Last night I went along to the Blackwell Book Shop for the launch of A Handbook of Scotland's Wild Harvest, edited by Fi Martynoga. Before the event even started we were all offered wine from a wide selection made by Cairn O'Mohr from natural wild Scottish ingredients. I thought long and hard and selected the spring oak leaf wine which was beautifully refreshing and smooth. I wanted to be able later to compare it with the autumn oak leaf wine but all the wines were drunk very quickly and there were no seconds!
Foraging is something I keep meaning to do, but although my plant identification skills are pretty good, I'm never sure what is edible or when it is at its best. Plus urban foraging can be a little bit, well, unappealing when you think about how many dogs run about in the wild garlic for example!
Fi Martynoga is an engaging and inspiring speaker and took us through a range of different wild plants that we can eat, giving us hints as to how and when to pick them and how to cook them. The book comes complete with recipes, which is very useful. (I've long had a copy of the pocket version of Food for Free, Richard Mabey's classic of UK foraging, but it doesn't have recipes, so the amateur forager is left a little stuck.)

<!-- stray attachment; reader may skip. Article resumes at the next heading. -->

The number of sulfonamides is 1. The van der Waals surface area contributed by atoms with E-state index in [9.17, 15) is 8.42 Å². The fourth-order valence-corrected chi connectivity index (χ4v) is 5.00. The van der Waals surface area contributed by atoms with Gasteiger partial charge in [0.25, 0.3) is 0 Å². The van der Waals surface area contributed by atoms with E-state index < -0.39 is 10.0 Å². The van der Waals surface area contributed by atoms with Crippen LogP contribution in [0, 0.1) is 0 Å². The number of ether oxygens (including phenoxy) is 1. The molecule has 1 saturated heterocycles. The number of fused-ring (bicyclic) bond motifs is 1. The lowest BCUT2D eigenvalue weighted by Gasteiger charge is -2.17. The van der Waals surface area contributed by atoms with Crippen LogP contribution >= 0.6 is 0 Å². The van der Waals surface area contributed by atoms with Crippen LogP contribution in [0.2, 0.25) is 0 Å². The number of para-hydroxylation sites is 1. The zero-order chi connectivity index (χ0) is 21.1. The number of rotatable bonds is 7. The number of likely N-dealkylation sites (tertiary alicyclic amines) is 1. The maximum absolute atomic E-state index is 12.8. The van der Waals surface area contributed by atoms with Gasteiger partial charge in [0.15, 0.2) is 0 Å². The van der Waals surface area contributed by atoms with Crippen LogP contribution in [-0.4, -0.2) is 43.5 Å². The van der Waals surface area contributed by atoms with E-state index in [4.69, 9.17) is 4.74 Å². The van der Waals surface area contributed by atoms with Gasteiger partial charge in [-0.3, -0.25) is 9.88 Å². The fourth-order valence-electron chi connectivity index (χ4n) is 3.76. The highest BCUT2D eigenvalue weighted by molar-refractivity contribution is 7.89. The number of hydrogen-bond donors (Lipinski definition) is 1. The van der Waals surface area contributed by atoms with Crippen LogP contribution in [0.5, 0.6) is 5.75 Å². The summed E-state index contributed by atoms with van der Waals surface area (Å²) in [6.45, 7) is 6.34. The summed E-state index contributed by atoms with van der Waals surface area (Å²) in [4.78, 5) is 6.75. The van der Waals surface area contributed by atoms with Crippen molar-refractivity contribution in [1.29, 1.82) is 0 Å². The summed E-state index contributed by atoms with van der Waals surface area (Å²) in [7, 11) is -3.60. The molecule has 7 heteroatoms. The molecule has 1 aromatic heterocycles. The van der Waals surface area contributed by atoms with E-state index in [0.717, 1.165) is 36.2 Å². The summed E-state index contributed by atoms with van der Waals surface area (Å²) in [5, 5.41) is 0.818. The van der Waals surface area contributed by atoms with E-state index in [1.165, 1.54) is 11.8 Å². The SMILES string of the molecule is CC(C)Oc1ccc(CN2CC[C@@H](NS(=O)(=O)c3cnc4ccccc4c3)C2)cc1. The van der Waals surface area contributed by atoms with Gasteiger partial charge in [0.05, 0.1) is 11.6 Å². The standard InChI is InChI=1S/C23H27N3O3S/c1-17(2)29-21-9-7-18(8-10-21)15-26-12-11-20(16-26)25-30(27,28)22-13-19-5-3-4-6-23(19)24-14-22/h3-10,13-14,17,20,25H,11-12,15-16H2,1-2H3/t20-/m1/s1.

During her talk, Fi cooked up some nettle bose (a kind of porridge, made from oatmeal). I was astonished that she didn't wear any gloves, and just chopped away and picked up the nettles in her bare hands! She said that her hands have hardened against nettle stings, but I think most people would need to wear gloves when preparing nettles! I certainly would, I seem to over-react to nettle stings. (Interestingly though Fi said that one of her friends who has arthritis will actually put her hands into nettles to lessen the pain of her arthritis!). The bose was delicious!
I obviously haven't yet had time to read the book cover to cover, but have skimmed through it. It looks very useful with recipes for teas, cordials, muffins, salads and preserves. It also gives advice on harvesting, identification and which plants are useful for first aid or crafting! The book features wild plants that are robust and that can be harvested without damage to them or to the ecosystem. (This is always one of my concerns about foraging, if everyone starts doing it, without necessarily being careful, how much would it damage the natural world?)
A Handbook of Scotland's Wild Harvests published by Saraband Books is a collaboration between Reforesting Scotland and Scottish Wild Harvests Association.
Fi is speaking again at the Edinburgh Book Fringe at Wordpower Books at 1pm, Thursday 16 August. The event is free and will be well worth attending!
As ever, red text contains hyperlinks that take you to other webpages where you can find out more.